Social media are a weapon. But who they are loyal to? Good or bad? Surely they are a powerful information tool and a peerless way of expression. According to the Old Testament “pen is mightier than sword”: today we talk about keyboards and Wi-Fi. Opinions and hopes are dangerous. That’s why Ruqia Hassan was killed by Isis.
Nisam Ibraihm: Ruqia Hassan for her motherland
Ruqia Hassan was an independent journalist from Raqqa, the Syrian city that is considered the capitol of Isis. She studied Philosophy in Aleppo, and she opposed the regime of Bashar al-Assad in 2011. She didn’t leave the motherland then, and she didn’t either when Daesh occupied it afterwards. Under the name of Nisan Ibrahim, she was publishing articles about life under the dictatorship of the Islamic State. She disappeared last July, and was killed in September, accused of espionage. The news was released this week. The first woman journalist killed in Syria by jihadists.
Facebook: the dignity of a post
On her Facebook profile, Ruqia Hassan shared thoughts and hopes. From translations found online, the words of the 30 years old woman seem light and lyrical, almost melancholic, with a hint of irony and absolute immediacy. But also braveness and pure realism. When on July 15 the Coalition bombed Isis, she shared a prayer on Facebook: “God protect the civilians and take the rest.” That’s how life in Raqqa is known, through the words of Ruqia.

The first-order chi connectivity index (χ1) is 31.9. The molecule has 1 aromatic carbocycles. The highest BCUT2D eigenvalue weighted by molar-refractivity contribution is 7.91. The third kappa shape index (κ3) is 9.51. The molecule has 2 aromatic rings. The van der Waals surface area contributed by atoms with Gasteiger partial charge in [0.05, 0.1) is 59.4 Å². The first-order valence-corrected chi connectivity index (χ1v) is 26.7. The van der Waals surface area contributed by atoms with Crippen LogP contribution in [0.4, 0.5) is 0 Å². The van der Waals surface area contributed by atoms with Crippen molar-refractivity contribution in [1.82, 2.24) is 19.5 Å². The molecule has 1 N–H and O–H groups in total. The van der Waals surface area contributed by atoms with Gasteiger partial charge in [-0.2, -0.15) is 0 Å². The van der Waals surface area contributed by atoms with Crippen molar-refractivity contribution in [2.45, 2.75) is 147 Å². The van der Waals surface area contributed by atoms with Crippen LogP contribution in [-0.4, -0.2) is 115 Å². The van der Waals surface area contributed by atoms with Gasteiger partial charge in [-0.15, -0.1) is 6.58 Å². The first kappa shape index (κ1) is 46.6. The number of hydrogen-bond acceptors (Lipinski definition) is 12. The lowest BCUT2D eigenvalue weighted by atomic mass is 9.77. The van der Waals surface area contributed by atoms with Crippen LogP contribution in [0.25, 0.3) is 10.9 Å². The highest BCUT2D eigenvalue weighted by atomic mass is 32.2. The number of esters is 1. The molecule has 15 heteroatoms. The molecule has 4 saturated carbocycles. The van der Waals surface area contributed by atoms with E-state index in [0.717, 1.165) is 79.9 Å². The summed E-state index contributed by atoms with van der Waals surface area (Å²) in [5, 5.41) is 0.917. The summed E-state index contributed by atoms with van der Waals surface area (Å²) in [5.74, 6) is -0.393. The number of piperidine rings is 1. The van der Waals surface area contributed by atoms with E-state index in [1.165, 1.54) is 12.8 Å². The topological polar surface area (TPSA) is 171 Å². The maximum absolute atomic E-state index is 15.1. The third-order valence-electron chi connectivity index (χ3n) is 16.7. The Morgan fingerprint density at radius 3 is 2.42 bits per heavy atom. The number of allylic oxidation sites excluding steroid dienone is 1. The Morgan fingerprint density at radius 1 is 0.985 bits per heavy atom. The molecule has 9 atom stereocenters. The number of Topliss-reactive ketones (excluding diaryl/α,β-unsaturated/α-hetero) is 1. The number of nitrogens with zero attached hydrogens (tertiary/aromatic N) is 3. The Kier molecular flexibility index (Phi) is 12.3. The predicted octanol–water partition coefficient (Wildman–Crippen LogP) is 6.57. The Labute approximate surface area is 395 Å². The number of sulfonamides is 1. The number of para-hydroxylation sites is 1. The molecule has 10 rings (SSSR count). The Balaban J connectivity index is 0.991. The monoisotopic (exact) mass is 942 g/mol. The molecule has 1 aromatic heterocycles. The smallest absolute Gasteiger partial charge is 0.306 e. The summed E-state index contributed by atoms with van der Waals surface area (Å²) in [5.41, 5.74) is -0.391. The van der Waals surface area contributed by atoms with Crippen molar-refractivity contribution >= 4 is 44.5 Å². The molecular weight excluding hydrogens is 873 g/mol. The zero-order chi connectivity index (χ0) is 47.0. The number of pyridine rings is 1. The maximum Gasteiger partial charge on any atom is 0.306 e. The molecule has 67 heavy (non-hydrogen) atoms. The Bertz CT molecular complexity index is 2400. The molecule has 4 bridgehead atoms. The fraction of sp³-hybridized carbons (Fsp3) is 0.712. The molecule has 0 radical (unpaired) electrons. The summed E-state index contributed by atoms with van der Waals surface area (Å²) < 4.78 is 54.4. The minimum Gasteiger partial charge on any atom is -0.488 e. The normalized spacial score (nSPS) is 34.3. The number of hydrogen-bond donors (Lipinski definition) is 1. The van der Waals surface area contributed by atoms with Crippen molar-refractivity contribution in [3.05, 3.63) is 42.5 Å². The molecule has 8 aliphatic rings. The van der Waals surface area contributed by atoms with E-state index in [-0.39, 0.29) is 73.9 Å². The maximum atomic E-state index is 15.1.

“People at the souq [market] are like waves crashing into each other… not because of the numbers… but because people’s eyes are glued to the sky… their eyes move above in fear while their bodies move unconsciously below.”
The last post was published the 21st of July, and express the fear of an imminent danger, that doesn’t scare her too much: “I’m in Raqqa and I have received death threats, and when ISIS (arrests) me and kills me it’s ok because they will cut my head and I have dignity– it’s better than living in humiliation with ISIS.”
Social, a weapon to fight for freedom
But this is not the last activity on her profile. After kidnapping and murdering her, Jihadists kept on using her secretly, answering to private messages trying to find eventual spies.
But social networks are able to give a very strong answer. In less than a week, more than 2 million reaches were registered on Twitter for the hashtag #RuqiaHassan. On Facebook a page for this young Syrian has been created and her profile is full of solidarity messages.
Ruqia Hassan wrote: “Go ahead and cut off the internet, our carrier pigeons won’t complain,”
Her irony was the strongest communication weapon she had and social media a huge and unique opportunity to share and spread. This is what we’ll keep in our hearts. Thanks Ruqia.
Livia Del Pino
Rifletto spesso sull'onesta reazione di Mark Twain a una domanda insidiosa: "I was gratified to be able to answer promptly, and I did. I said I didn’t know". Inseguo la conoscenza, chimera irraggiungibile, convinta che la bellezza sia proprio nel viaggio.
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